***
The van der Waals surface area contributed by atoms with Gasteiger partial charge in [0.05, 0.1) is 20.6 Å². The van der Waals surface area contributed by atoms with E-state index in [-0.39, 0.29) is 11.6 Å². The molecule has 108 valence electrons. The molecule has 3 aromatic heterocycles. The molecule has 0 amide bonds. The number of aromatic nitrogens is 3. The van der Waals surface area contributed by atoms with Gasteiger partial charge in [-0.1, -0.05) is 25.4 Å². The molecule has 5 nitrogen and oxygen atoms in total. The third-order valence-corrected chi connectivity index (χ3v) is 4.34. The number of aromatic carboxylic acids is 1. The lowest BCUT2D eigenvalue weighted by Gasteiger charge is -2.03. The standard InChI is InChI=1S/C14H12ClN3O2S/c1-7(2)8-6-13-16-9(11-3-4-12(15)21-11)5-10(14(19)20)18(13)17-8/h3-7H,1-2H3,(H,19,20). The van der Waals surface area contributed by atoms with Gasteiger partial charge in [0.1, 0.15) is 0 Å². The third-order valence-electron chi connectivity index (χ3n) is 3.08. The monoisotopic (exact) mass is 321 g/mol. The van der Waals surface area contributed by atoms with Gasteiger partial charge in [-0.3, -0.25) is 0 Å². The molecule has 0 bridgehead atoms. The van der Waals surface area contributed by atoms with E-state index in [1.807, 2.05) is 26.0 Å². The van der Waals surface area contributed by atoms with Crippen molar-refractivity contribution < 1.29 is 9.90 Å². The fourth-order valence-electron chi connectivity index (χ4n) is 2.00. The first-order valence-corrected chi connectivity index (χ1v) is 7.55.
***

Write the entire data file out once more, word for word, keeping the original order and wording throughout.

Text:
The van der Waals surface area contributed by atoms with Gasteiger partial charge in [0.05, 0.1) is 20.6 Å². The van der Waals surface area contributed by atoms with E-state index in [-0.39, 0.29) is 11.6 Å². The molecule has 108 valence electrons. The molecule has 3 aromatic heterocycles. The molecule has 0 amide bonds. The number of aromatic nitrogens is 3. The van der Waals surface area contributed by atoms with Gasteiger partial charge in [-0.1, -0.05) is 25.4 Å². The molecule has 5 nitrogen and oxygen atoms in total. The third-order valence-corrected chi connectivity index (χ3v) is 4.34. The number of aromatic carboxylic acids is 1. The lowest BCUT2D eigenvalue weighted by Gasteiger charge is -2.03. The standard InChI is InChI=1S/C14H12ClN3O2S/c1-7(2)8-6-13-16-9(11-3-4-12(15)21-11)5-10(14(19)20)18(13)17-8/h3-7H,1-2H3,(H,19,20). The van der Waals surface area contributed by atoms with Gasteiger partial charge in [0.1, 0.15) is 0 Å². The third-order valence-electron chi connectivity index (χ3n) is 3.08. The monoisotopic (exact) mass is 321 g/mol. The van der Waals surface area contributed by atoms with Gasteiger partial charge in [-0.3, -0.25) is 0 Å². The molecule has 0 bridgehead atoms. The van der Waals surface area contributed by atoms with E-state index in [1.807, 2.05) is 26.0 Å². The van der Waals surface area contributed by atoms with Crippen molar-refractivity contribution < 1.29 is 9.90 Å². The fourth-order valence-electron chi connectivity index (χ4n) is 2.00. The first-order valence-corrected chi connectivity index (χ1v) is 7.55.